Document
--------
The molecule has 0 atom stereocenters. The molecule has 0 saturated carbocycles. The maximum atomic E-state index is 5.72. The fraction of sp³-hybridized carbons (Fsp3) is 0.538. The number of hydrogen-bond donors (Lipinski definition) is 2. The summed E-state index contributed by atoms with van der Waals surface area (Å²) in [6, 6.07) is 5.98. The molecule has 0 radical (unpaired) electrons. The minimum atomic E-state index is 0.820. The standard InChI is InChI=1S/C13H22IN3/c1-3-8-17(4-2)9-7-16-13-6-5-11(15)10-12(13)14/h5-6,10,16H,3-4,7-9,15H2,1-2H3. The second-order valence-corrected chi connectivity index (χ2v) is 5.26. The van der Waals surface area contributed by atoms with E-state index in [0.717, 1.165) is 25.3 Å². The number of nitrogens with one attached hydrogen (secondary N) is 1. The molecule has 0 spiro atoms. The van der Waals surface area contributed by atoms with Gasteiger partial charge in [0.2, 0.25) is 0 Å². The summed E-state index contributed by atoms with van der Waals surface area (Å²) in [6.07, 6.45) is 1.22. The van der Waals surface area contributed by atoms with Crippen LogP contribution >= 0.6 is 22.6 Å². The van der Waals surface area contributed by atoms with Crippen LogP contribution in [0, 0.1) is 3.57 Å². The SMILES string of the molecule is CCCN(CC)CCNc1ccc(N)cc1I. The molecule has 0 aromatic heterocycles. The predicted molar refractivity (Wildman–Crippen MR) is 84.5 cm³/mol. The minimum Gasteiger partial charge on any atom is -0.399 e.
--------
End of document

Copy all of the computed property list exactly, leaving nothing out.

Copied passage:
The molecule has 0 atom stereocenters. The molecule has 0 saturated carbocycles. The maximum atomic E-state index is 5.72. The fraction of sp³-hybridized carbons (Fsp3) is 0.538. The number of hydrogen-bond donors (Lipinski definition) is 2. The summed E-state index contributed by atoms with van der Waals surface area (Å²) in [6, 6.07) is 5.98. The molecule has 0 radical (unpaired) electrons. The minimum atomic E-state index is 0.820. The standard InChI is InChI=1S/C13H22IN3/c1-3-8-17(4-2)9-7-16-13-6-5-11(15)10-12(13)14/h5-6,10,16H,3-4,7-9,15H2,1-2H3. The second-order valence-corrected chi connectivity index (χ2v) is 5.26. The van der Waals surface area contributed by atoms with E-state index in [0.717, 1.165) is 25.3 Å². The number of nitrogens with one attached hydrogen (secondary N) is 1. The molecule has 0 spiro atoms. The van der Waals surface area contributed by atoms with Gasteiger partial charge in [0.2, 0.25) is 0 Å². The summed E-state index contributed by atoms with van der Waals surface area (Å²) in [6.07, 6.45) is 1.22. The van der Waals surface area contributed by atoms with Crippen LogP contribution >= 0.6 is 22.6 Å². The van der Waals surface area contributed by atoms with Crippen LogP contribution in [0, 0.1) is 3.57 Å². The SMILES string of the molecule is CCCN(CC)CCNc1ccc(N)cc1I. The molecule has 0 aromatic heterocycles. The predicted molar refractivity (Wildman–Crippen MR) is 84.5 cm³/mol. The minimum Gasteiger partial charge on any atom is -0.399 e.